Marching to the Beat of a Different Tractor
In individual European countries, biofuel fever has waned even more. The New York Times reports that Germany, France, England, the Netherlands, and Switzerland have all slashed or eliminated tax breaks and other goodies for biofuel makers.
Here in the U.S., biofuel remains king. Not only does our own biofuel mandate contain nothing in the way of sustainability requirements, but we continue to lavish tax credits on biofuel use at the rate of $0.51 per gallon. The Global Subsidies Initiative reckons that if current policies hold, U.S. taxpayers will dole out $91 billion propping up biofuel production between 2006 and 2012 — $13 billion per year. No remaining viable presidential candidate challenges these policies — and the public doesn’t seem to care.
Why the difference between the E.U. and the U.S.? I think it has to do with our nearly complete divorce from the land that feeds us. How else could we behave as if crops come from nowhere? European agriculture has industrialized since World War II, but the E.U. has maintained policies that keep a significant number of small, diversified farms in place. In increasing numbers, Europe’s urban dwellers visit and support small farms as a form of tourism.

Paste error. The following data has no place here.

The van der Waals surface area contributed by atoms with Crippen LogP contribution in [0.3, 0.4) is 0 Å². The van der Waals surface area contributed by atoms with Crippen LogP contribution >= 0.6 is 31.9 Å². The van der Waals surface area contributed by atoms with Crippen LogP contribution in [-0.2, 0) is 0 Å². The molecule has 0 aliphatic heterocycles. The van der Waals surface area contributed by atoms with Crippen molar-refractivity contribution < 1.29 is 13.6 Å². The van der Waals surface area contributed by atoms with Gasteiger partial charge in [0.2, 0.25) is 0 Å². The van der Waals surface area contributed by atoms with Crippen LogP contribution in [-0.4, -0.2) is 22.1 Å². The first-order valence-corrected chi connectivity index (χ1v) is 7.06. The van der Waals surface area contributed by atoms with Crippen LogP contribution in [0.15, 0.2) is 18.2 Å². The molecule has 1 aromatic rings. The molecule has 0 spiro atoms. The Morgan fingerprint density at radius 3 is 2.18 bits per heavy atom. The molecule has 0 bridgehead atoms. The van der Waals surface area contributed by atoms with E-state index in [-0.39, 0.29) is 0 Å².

Here, national agriculture policy has explicitly thrown small farmers to the wolves. Perhaps our best hope for a wise fuel policy lies with the recent revival in farmers’ markets, CSAs, and other ventures that put consumers in direct contact with farmers actually growing food for people to eat. Rather than subsidize biofuels, perhaps we should be reinvesting in small, local-oriented food systems. And pursuing policies that directly cut carbon emissions — like conservation.